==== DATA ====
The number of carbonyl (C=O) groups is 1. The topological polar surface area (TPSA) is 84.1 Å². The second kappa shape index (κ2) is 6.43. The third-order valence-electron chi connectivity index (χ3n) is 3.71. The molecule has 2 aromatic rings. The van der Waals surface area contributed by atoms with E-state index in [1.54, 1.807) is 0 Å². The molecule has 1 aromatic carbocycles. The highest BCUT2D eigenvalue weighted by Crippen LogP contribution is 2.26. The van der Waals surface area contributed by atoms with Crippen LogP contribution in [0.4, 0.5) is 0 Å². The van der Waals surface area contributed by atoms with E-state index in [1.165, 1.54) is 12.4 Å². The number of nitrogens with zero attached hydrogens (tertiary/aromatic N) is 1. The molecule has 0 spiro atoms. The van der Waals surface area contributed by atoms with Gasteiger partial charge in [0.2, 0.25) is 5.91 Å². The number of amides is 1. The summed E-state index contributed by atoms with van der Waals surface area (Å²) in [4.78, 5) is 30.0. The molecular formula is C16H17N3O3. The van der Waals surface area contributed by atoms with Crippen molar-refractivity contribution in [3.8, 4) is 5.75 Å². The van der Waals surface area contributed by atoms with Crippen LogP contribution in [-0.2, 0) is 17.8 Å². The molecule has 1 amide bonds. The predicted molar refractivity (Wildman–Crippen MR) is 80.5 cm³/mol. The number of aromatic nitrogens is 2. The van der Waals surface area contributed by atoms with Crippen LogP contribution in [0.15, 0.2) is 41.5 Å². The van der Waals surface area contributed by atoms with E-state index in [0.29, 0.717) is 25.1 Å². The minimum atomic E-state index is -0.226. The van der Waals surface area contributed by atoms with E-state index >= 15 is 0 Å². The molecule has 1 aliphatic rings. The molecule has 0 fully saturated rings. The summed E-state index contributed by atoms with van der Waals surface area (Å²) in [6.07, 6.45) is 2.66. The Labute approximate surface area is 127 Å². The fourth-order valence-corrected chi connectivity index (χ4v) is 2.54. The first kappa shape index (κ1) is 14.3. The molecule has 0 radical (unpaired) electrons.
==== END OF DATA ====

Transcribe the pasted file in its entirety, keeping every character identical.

The number of carbonyl (C=O) groups is 1. The topological polar surface area (TPSA) is 84.1 Å². The second kappa shape index (κ2) is 6.43. The third-order valence-electron chi connectivity index (χ3n) is 3.71. The molecule has 2 aromatic rings. The van der Waals surface area contributed by atoms with E-state index in [1.54, 1.807) is 0 Å². The molecule has 1 aromatic carbocycles. The highest BCUT2D eigenvalue weighted by Crippen LogP contribution is 2.26. The van der Waals surface area contributed by atoms with Crippen LogP contribution in [0.4, 0.5) is 0 Å². The van der Waals surface area contributed by atoms with E-state index in [1.165, 1.54) is 12.4 Å². The number of nitrogens with zero attached hydrogens (tertiary/aromatic N) is 1. The molecule has 0 spiro atoms. The van der Waals surface area contributed by atoms with Gasteiger partial charge in [0.2, 0.25) is 5.91 Å². The number of amides is 1. The summed E-state index contributed by atoms with van der Waals surface area (Å²) in [4.78, 5) is 30.0. The molecular formula is C16H17N3O3. The van der Waals surface area contributed by atoms with Crippen molar-refractivity contribution in [3.8, 4) is 5.75 Å². The van der Waals surface area contributed by atoms with Crippen LogP contribution in [-0.2, 0) is 17.8 Å². The molecule has 1 amide bonds. The predicted molar refractivity (Wildman–Crippen MR) is 80.5 cm³/mol. The number of aromatic nitrogens is 2. The van der Waals surface area contributed by atoms with Crippen LogP contribution in [0.15, 0.2) is 41.5 Å². The van der Waals surface area contributed by atoms with E-state index in [0.29, 0.717) is 25.1 Å². The minimum atomic E-state index is -0.226. The van der Waals surface area contributed by atoms with E-state index >= 15 is 0 Å². The molecule has 1 aliphatic rings. The molecule has 0 fully saturated rings. The summed E-state index contributed by atoms with van der Waals surface area (Å²) in [6.07, 6.45) is 2.66. The Labute approximate surface area is 127 Å². The fourth-order valence-corrected chi connectivity index (χ4v) is 2.54. The first kappa shape index (κ1) is 14.3. The molecule has 0 radical (unpaired) electrons.